Research from Cornwall Insight Australia examined the performance of wind and solar technologies against the time-of-day price shape, highlights a clear divergence in the merchant outlook for both technologies. This presents a real opportunity for collaborative and hybrid projects to maximise developers’ value.
- From FY19 to FY20, average prices between 7.30 AM-3 PM have dropped by 15-38%, while prices between 4.30 PM-6 PM have increased by 10-40%.
- On average, solar delivers its peak volumes (11 AM-1 PM) entirely in the bottom quartile of prices.
- For every settlement period between 3 PM-8 PM, wind on average delivered over 90% of its peak generation in the top quartile of prices during the day.
- For every settlement period between 5 PM-7 PM, wind on average delivered over 90% of its peak output in the 90th percentile of price outcomes through the day.
Lumi Adisa, Lead Consultant – Market Analysis and Business Development at Cornwall Insight Australia, said:
“The merchant market in New South Wales (NSW) – and all mainland states are undergoing significant change; we see a continuing trend of steeper evening peaks, and lower day troughs. Changing demand patterns due to COVID-19 restrictions and impacts are partly complicit in the extremity of this outcome. However, this trend is largely consistent with the previous two financial years (FY18 and FY19).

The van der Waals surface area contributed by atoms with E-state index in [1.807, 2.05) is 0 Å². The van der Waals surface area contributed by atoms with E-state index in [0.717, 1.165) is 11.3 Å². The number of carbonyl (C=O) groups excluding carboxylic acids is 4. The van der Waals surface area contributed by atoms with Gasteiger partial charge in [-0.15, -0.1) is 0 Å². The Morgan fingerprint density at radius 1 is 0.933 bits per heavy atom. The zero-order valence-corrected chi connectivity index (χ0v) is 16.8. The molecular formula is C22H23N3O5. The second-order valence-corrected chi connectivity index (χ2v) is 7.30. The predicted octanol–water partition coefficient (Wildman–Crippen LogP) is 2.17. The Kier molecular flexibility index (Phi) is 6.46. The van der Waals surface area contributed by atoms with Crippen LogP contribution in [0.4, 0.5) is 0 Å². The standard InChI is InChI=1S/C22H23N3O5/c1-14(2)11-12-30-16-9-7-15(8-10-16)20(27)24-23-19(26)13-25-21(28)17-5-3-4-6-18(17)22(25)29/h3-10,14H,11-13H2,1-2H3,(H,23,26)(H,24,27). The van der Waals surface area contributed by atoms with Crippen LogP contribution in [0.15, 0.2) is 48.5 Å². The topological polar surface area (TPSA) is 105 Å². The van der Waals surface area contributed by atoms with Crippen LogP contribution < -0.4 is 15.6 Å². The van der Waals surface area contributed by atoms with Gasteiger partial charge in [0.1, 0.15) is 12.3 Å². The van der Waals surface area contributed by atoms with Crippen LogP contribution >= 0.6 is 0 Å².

“These daytime price troughs, while driven by increased (rooftop/grid) solar penetration, are beginning to create a clear divergence in the merchant fortunes of both solar and wind technologies. In fact, Cornwall Insight Australia’s research shows that solar delivers its peak volumes between 11 AM-1 PM in the bottom quartile of prices. In contrast, wind on average delivers its lowest volumes in this quartile. This situation flips towards the evening. This variability in peak generation for both technologies is establishing a different outlook for the technologies, creating new opportunities for developers.
“Given the complementary shapes of the output from these technologies, it is left to be seen how many hybrid projects (with/without storage) will be developed in the announced Renewable Energy Zones (REZ) in NSW. These shapes could also create opportunities for collaborative models through which solar and wind developers can sell their output with reduced firming requirements.”